Queen Nkpubre is dedicated to nurturing Flirty Fitness- a space where Nigerian women can freely explore their sensuality through pole dancing. “I noticed that women express a certain level of discomfort when they exercise in the same spaces as men and it made them less likely to return to the gym. So I decided to do something about it,” she said.
This article covers Queen Nkpubre’s experience running Flirty Fitness and valuable lessons you can learn and apply in your journey through life.
What is the drive behind Flirty Fitness?
First of all, women are running the world and we need to empower ourselves to run it well by staying healthy. Women also statistically live longer than men and tend to have more health-related issues in old age. So while we are living longer, we are living poorer lives.
Women take care of everybody and sometimes it is to our own detriment. We take care of the kids, husbands, extended family members, you know, everyone! There is this famous saying that you can’t take care of anyone properly until you take care of yourself and I strongly agree. Dance is a great way to unwind and take care of ourselves. It is something that we can happily lose ourselves in and be energised by.
Another important thing is that our bodies are constantly changing- from puberty to pregnancy to menopause- it is easy for us to lose touch with our sensuality, our confidence and our beauty. So an activity like pole dancing is a good way to keep those core parts of ourselves alive.
What is a common misconception people have about pole dancing?
People still associate it with stripping. The stigma around pole dancing keeps “respectable” people from trying it out. Even when they do, they do not want their pictures to be taken or shared online and I understand that. Still, there are people that are bold about it because appeals to their adventurous side.
What are some lessons we can learn from your experience with Flirty Fitness?
Be at the forefront of your brand: Don’t shy away from your brand, if anything, pitch your brand. Have enough confidence in your brand to passionately advocate for it in spaces you think it should be in. Be ready to do the backend and frontend work. Don’t hide.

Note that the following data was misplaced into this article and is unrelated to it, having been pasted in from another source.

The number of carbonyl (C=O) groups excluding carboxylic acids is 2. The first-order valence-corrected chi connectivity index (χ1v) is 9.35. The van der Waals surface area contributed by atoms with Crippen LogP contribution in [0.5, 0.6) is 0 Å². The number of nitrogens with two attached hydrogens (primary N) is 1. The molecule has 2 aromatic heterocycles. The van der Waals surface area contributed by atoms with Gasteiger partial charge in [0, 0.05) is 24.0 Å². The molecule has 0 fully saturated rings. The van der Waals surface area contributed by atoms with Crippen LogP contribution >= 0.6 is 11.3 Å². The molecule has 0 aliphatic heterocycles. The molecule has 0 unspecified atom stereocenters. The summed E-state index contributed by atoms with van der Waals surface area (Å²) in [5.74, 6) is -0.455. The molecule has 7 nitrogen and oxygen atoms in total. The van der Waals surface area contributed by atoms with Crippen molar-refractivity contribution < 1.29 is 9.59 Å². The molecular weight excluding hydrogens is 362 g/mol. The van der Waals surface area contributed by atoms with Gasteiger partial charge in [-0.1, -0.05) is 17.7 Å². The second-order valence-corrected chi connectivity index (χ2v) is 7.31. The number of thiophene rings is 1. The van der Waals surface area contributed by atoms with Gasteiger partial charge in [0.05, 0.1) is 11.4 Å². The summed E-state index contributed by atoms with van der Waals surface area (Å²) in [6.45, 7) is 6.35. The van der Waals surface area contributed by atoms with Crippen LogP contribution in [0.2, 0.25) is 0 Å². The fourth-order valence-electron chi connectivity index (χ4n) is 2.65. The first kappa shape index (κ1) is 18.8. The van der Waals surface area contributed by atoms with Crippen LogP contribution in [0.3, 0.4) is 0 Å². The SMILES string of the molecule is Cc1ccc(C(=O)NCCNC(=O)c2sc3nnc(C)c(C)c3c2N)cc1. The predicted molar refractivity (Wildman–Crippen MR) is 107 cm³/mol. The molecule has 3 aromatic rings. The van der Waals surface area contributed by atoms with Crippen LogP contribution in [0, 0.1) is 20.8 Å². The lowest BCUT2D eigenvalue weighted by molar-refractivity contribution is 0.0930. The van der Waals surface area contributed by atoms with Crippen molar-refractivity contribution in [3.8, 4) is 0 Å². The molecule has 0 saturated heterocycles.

Be sure about your why: Before you go into anything, you should know why you want it. Do not start something just because it is trendy or it seems like it will gain popularity. You need to be very sure because there are things that will discourage you. If you are sure of your “why” even when those challenges come, they won’t make you give up easily.
Ask for feedback: It is so easy to be so caught up in the process of what you are doing. When this happens you may not easily see some things that someone removed from the process may notice. We all have blind spots no matter how smart we may be.
After attending SLA’s Lafiya Lifestyle Expo where she shared her knowledge on work-life balance, SLA had a tête-à-tête with Samiah Oyekan Ahmed at her store in Abuja.
She also highlighted some challenges she faced when she decided to switch careers.
“As an only daughter to two medical doctors, deciding to become a full-blown businesswoman wasn’t well received especially by my dad who had great succession plans for me”, said Samiah.
Beyond all the challenges of starting a business in Nigeria, getting funding to start is usually the hardest, but Samiah was smart with her money, and she found a way to cheat that particular struggle.
“I saved money from my wedding planning and used it to start”, she says.
Samiah went ahead to give her two top advice for intending entrepreneurs.
Watch the video here:
Samiah Oyekan-Ahmed is the Founder of The Gift Source & Fusion Lifestyle. She is a Medical doctor turned entrepreneur, who currently runs two companies, Fusion Lifestyle Ltd, and The Gift Source.
She is super passionate about hers and other’s entrepreneurial journeys, as well as sharing knowledge. Samiah is a wife and mother of 2 kids as well as a published fiction author.
If you’d like to get featured on our Facebook page, click here to share your startup story with us.
Thirty-five years old Olamide Babajide holds a Bachelor of Technology in Computer Engineering and has a Certificate for Building Sustainable Social Enterprise from Middlesex University.
She worked in the Information Technology sector for seven years occupying various positions and her last designation was to manage West African region for a multinational IT distribution company.
She has over ten international certifications in Information Technology and Audit (CCNA, CCDA, CSSE, CISA…). She founded Pearl Recycling in 2016 to solve the problem of waste and provide affordable, eclectic and sustainable furniture to Nigerians.
A Tony Elumelu entrepreneur fellow, she won the WIMBIZ impact competition in 2016 and was named by the U.S. Department of State’s Bureau of Educational and Cultural Affairs as one of the 100 Tech-women Emerging Leaders which gave her opportunity to intern at Silicon Valley with Symantec.
In 2017, she was selected by LEAP Africa as a social innovator and she is currently working to provide waste remodeled, eco-friendly, ergonomic classroom chairs for public schools.
Olamide is on the mission to make the environment safe, reduce deforestation, encourage decent living condition and provide jobs for the unemployed.
How did you transit from a high paying job to become a social entrepreneur?
I didn’t take a quick dive; I maintained my 9-5 job and worked on my dream during weekends. I had time to plan, analyze and test the market before starting fully.